Self-Esteem is EARNED. So Is Shame.

Mamacita says:  I wanted to put a picture of dysfunctional, misbehaving students here, but I got so angry as I searched for a freebie, I had to stop.

Because I’m going to lay it on the line here, so stand back, bleeding hearts.

Disruptive people are bringing us all down.

Outside of a diagnosed problem, there is no excuse for acting up in public, whether that be a classroom, a mall, a store, a restaurant, a post office, or any other public place.  Or, for that matter, a private place.  Nice people behave at home, too.  (I am NOT speaking of SPED.)  When someone has a problem or condition that can’t be helped, I’m full of compassion.  But when someone chooses to behave in ways that hurt, hinder, or in any way keep a child from feeling safe and able to learn freely, my mother grizzly bear instincts spring into play.

I am not picking exclusively on students here, either.  Adults need to shape up as well.  Shame on any of you who chooses to behave poorly in public.

Nobody should be afraid to venture outside his/her own home.  That there are public places in this country that are not safe is a disgrace, and whose fault is it?

It’s the fault of all of us, for not speaking out and insisting that any and all disruptive, violent, dangerous people be removed from the premises and put where others can’t be harmed by them.  Why do we allow bullying?  Sure, there’s a lot of talk about anti-bullying policies, etc, but the bullies are just getting better at it.  There are children in our country who are afraid to go to school because of other children who are torturing them every day and getting away with it.

Back in the day, as George Washington might have said if he’d had to, except he DIDN’T have to because in his day, violent people were dealt with promptly and in a way that mightily discouraged repeat performances, a teacher’s problems consisted of gum, untucked shirts, spitballs, and the occasional talking-back, all of which were dealt with swiftly and firmly.  The teacher was in charge; the parents respected the teacher; the principal usually backed up the teacher, and since decent people were respected back then, the student knew that to be a decent person, he/she needed to shape up or look forward to five to ten in the pen.  At the very least, to be deprived of any further free public educational opportunities, because frankly, those belong to learners, not destroyers.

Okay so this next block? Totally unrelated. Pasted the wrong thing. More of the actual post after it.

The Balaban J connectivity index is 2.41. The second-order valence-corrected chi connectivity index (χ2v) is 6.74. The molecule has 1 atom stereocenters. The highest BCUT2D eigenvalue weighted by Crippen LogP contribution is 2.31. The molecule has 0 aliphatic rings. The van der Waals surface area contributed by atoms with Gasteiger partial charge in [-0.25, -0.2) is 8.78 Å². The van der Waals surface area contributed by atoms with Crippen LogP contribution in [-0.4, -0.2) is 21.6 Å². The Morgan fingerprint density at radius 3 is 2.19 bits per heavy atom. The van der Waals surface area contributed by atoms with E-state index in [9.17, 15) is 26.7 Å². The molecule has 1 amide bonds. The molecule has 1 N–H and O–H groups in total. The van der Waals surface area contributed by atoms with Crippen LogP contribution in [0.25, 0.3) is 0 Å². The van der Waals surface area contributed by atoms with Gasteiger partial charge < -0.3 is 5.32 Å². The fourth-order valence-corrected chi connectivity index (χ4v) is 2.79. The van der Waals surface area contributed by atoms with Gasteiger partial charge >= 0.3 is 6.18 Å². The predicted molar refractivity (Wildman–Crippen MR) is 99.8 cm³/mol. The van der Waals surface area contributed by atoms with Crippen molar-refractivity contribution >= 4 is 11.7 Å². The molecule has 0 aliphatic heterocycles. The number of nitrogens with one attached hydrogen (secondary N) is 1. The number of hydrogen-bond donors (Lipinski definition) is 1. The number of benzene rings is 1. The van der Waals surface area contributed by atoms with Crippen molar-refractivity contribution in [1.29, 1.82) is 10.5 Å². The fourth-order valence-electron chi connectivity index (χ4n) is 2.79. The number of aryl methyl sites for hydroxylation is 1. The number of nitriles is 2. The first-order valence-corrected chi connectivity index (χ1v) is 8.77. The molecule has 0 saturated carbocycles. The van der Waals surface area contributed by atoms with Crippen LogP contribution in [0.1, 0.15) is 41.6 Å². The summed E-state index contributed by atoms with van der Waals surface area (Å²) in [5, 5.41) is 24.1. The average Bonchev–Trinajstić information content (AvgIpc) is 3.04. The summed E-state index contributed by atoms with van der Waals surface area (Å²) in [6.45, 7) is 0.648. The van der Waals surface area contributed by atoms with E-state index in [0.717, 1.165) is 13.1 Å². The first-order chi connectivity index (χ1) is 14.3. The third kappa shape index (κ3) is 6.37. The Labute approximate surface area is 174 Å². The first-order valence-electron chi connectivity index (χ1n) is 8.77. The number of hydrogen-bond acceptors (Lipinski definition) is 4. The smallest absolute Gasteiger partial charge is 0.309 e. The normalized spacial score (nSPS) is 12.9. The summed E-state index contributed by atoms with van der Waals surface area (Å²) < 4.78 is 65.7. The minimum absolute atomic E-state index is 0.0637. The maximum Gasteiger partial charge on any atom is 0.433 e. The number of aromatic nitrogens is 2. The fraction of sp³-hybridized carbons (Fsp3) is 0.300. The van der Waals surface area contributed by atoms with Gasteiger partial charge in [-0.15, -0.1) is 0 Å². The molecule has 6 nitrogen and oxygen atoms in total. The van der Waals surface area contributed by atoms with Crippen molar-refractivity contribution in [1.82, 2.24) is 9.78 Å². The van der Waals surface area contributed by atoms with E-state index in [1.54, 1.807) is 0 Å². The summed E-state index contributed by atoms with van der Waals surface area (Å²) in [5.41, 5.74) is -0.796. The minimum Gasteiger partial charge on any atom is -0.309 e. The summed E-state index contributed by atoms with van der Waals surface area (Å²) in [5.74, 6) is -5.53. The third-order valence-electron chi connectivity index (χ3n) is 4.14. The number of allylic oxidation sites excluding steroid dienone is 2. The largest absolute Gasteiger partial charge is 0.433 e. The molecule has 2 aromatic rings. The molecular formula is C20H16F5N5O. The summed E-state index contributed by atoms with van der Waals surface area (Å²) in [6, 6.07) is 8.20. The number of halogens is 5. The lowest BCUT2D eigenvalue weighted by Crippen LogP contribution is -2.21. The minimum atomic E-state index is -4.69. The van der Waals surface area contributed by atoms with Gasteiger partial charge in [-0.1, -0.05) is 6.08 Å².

Said shaping-up to be done by the student, mind you.  Who else can do it?  Nobody, that’s who.

Now, of course, we have no place to put these youthful destroyers of our children’s educational and social opportunities, because there’s nobody home.  Even when a dangerous student IS – miracle of miracles – expelled, he/she is soon back in the classroom with a crap-ton of paperwork for the teacher, because, apparently, the welfare, peace of mind,  self-esteem, and learning opportunities of the nice majority mean nothing compared to the self esteem, placement, and rights of the mean minority.

Remember, I am not speaking of SPED here.  I am speaking of students who, of their own free will, have chosen to be bullies, creeps, jerks, disrupters, and pretty much anything else as long as it keeps YOUR children from a safe, wonderful, creative, artistic, did I mention SAFE, learning environment.  These are kids who want what they want and they want it NOW.  You know, like any kid, except that these kids DEMAND it at any cost, that cost generally paid by someone else.